How many archetypal moments has this man witnessed? Nitebob was there in a store called We Buy Guitars on 48th Street in NYC when Johnny Thunders bought his iconic TV Yellow Les Paul Jr. guitar. Nitebob put the Grover tuners on it so it would stay in tune. Nitebob witnessed and set up the recording gear for arguably the first and greatest of all punk bootlegs Metallic KO by Iggy and the Stooges, about which rock critic Lester Bangs waxed so poetic. The Fender Cybertwin amp has a Nitebob setting.
Nitebob is about to go out on the road with Steely Dan again, including seven nights at the Beacon Theatre in New York City in Autumn. I never appreciated the Dan until Bob started working with them and their comedic genius and grooving musical perfectionism won me over.
On Facebook Nitebob provides a stream of hot guitars and hotrods while championing fundraisers for injured, sick and abandoned cats. He’s got the voice and demeanor of the rough New Yorker. When you walk down the street with Nitebob in NYC it seems like people everywhere wave and call out his name. He’s the proverbial New Yorker with a heart, and all us bands are his bedraggled cats. Who’s going to care about all us cats if Nitebob doesn’t?
And now a few words with the man.
What was Al Hanson’s impact on your life and what did he teach you about art?
Al Hansen was my mentor while studying art at Rutgers. I was into painting and sculpture. I participated in several of Al’s “Happenings” in NYC playing guitar. He insisted on randomness. He told me I had to “let go.” He told me I should keep what I was doing art-wise as a personal expression, and pursue music as a career. He took me to a Happy Hour at Max’s Kansas City, where several prominent artists waited for the free food, their only meal of the day. That was an eye opener. Al said only your estate makes money after you die. Then we went to visit John and Yoko on Bank Street. The next day I was offered a job running a rehearsal studio in what became Soho. I never went back to school.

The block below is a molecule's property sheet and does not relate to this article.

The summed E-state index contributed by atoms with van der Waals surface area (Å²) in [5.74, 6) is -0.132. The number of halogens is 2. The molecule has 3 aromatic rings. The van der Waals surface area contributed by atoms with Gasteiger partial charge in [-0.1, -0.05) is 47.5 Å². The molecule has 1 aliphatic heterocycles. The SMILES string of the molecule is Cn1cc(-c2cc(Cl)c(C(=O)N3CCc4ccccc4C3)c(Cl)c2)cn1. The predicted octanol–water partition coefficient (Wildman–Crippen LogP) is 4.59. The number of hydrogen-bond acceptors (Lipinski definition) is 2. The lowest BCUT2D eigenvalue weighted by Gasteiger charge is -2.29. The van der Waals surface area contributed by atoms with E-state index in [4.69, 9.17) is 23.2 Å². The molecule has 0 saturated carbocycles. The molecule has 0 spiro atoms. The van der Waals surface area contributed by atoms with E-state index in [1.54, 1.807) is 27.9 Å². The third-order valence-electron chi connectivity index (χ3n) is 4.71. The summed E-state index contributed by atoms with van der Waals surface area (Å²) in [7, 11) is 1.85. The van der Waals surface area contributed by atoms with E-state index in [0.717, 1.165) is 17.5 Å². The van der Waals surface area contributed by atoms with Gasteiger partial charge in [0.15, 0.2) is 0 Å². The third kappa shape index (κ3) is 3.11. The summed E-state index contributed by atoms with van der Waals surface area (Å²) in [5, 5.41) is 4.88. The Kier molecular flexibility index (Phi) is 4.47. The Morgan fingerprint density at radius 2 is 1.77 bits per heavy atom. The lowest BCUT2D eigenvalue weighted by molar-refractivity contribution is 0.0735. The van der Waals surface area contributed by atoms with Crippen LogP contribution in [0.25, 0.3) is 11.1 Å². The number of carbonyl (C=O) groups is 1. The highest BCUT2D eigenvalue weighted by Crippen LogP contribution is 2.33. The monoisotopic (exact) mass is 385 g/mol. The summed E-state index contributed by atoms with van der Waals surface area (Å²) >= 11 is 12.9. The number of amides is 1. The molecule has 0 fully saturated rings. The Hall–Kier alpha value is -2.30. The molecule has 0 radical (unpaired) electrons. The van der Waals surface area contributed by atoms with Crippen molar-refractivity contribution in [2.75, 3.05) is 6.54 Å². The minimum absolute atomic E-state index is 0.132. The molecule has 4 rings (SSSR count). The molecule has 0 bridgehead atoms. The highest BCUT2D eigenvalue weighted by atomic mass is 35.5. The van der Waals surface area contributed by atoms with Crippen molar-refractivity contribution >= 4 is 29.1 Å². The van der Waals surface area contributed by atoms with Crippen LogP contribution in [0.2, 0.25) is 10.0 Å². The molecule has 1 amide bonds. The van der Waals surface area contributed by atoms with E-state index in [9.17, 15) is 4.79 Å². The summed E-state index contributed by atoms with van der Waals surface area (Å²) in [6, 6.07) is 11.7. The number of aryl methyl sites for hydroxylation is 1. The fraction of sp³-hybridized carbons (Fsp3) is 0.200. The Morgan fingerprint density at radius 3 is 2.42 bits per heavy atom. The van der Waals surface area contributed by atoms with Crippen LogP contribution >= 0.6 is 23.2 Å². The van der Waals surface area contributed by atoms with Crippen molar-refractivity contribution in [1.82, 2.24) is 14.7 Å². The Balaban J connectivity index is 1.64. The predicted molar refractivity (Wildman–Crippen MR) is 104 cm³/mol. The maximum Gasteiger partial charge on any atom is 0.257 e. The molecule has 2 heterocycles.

What inspired you to champion so many cats in need by donating and using your Facebook page to get your pet loving friends to do the same?
I like cats. I have lived with cats for over 33 years.. On Facebook, I read the story of a kitten with a broken jaw that needed to raise the money for surgery. I wanted to help. I thought, the best way was to donate and get some of my Facebook friends to donate a couple bucks as well. It was not easy to get my friends to donate. I discovered local rescue groups on FB. I donate to help animals I will never meet.
What was the first song you remember hearing that turned you to the rock (dark) side?
Satisfaction by the Rolling Stones.
Do you really have two books written, one with secrets not to be revealed until after you’ve shuffled off your mortal coil?
Two books, yes. Everybody is doing books now. I am looking into a different method of delivering my stories.
What are the best shows you ever saw?
Stooges Michigan Palace Oct 1973
The Who Fillmore East 1969
Silver Ginger 5, Scala, London 2000
The Ron Asheton Tribute 2011
The Stones at Madison Square Garden 1969
Pink Floyd Dark Side of the Moon Long Island 1975
The Stooges at Max’s 1973
The Indecent in Boston 2013
Aerosmith Detroit 1975
Silvertide London 2004
You took Steven Tyler to see Spinal Tap when it was first in the theaters, what’s your favorite scene, do you remember his?
I had seen a screening of Spinal Tap in NYC. Aerosmith was rehearsing for the 1984 Back in the Saddle tour in Boston when I suggested we go see it. Steven Tyler came with us to see the film. Steven was really enjoying it until it came to the dressing room food scene. Aerosmith had an obsession about dressing room food, especially turkey on the bone. Steven flipped out. My favorite scene? “It goes to 11.”
Iggy and Nitebob
What was your favorite thing about working with Iggy and the Stooges and your least favorite?
Best thing was how powerful the shows were. The Stooges were the first band to fly me to a gig outside NYC.
Least fave – I only did a handful of shows with them.